Saturday, February 11, 2017

Five of the best climate change novels

Three Guardian editors came up with five of the best climate change novels, including:
The Windup Girl by Paolo Bacigalupi

In his acknowledgments, Bacigalupi stresses that his novel “should not be construed as representative of present-day Thailand or the Thai people”. His vision of Thailand’s future is less beaches and good curry, and more oil-starved, corruption-riddled nightmare.

At its heart, The Wind Up Girl is a biopunk thriller following a undercover corporate agent and a genetically modified woman – but its detailed, bleak depiction of the effects of climate change sets it apart. Set during “the contraction” – when the world runs out of fossil fuels – Bacigalupi’s Bangkok is one of only a few south-east Asian cities left, now below sea level and desperately holding off the rising waters with a series of spring-powered pumps.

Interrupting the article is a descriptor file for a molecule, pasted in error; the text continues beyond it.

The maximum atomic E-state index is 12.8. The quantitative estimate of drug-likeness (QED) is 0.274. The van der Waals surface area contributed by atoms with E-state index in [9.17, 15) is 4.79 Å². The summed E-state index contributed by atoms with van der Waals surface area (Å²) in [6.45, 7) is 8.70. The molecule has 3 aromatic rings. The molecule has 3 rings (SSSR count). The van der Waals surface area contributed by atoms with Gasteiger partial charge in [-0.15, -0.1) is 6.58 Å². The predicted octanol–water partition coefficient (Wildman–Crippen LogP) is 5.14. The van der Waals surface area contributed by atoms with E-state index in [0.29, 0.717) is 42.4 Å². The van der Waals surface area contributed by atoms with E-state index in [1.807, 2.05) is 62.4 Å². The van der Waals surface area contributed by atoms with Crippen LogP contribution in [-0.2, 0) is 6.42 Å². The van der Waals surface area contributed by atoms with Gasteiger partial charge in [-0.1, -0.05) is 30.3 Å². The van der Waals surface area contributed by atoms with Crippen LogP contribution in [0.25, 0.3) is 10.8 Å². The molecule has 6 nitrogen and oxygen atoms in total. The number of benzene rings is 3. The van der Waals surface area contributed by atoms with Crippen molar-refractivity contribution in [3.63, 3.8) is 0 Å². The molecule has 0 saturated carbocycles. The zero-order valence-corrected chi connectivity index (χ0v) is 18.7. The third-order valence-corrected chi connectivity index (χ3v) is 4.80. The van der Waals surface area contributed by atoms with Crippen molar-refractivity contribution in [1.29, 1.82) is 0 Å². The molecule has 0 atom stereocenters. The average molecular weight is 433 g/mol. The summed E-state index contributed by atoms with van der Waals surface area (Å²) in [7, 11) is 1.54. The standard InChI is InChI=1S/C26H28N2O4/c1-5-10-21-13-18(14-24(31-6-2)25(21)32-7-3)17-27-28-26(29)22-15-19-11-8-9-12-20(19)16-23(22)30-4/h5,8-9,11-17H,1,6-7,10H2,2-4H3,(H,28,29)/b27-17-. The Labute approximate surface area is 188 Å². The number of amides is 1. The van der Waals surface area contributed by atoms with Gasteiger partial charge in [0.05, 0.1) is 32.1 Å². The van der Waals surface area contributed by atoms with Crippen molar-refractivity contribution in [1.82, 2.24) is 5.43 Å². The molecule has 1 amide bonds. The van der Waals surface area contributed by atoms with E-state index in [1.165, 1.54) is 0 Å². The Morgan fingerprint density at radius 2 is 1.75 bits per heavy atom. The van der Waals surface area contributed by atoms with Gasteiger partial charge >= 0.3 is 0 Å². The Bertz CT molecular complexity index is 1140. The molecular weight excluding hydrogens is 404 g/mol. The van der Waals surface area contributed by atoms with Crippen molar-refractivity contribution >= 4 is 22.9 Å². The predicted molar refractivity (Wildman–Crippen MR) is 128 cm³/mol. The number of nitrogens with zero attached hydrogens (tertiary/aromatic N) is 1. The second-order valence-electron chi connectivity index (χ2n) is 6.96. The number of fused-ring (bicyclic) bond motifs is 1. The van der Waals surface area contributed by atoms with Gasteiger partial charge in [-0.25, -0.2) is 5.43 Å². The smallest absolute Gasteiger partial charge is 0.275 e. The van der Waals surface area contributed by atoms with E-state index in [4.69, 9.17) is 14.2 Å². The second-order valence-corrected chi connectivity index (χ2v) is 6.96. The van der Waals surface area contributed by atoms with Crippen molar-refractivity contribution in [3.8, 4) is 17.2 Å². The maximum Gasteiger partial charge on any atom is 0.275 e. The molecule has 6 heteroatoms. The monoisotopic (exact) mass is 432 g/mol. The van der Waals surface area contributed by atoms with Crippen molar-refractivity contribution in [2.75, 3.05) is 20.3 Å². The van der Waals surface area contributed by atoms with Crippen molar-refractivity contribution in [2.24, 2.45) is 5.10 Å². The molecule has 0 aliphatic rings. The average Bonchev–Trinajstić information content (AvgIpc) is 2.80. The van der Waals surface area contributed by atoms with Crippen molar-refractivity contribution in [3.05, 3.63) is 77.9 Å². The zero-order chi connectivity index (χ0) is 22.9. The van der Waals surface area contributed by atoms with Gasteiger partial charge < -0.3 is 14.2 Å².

Thailand’s environment ministry works like a guerrilla force to ensure the country’s survival, burning entire villages to the ground at the first sight of crop plagues. Ships transport goods, computers run on treadle-power and all the while, everyone resolutely acts as if nothing is wrong – so there is a little realism in this science fiction.
Read about another book on the list.

The Windup Girl is among Maddie Stone's seven great novels that show the real terrifying prospect of climate change, Diana Biller's 22 great science fiction and fantasy stories that can help you make sense of economics, Torie Bosch's twelve great pandemic novels, Madeleine Monson-Rosen's top 15 books that take place in science fiction and fantasy versions of the most fascinating places on Earth and Annalee Newitz's lists of books to prepare you for the economic apocalypse and the 35 essential posthuman novels.

--Marshal Zeringue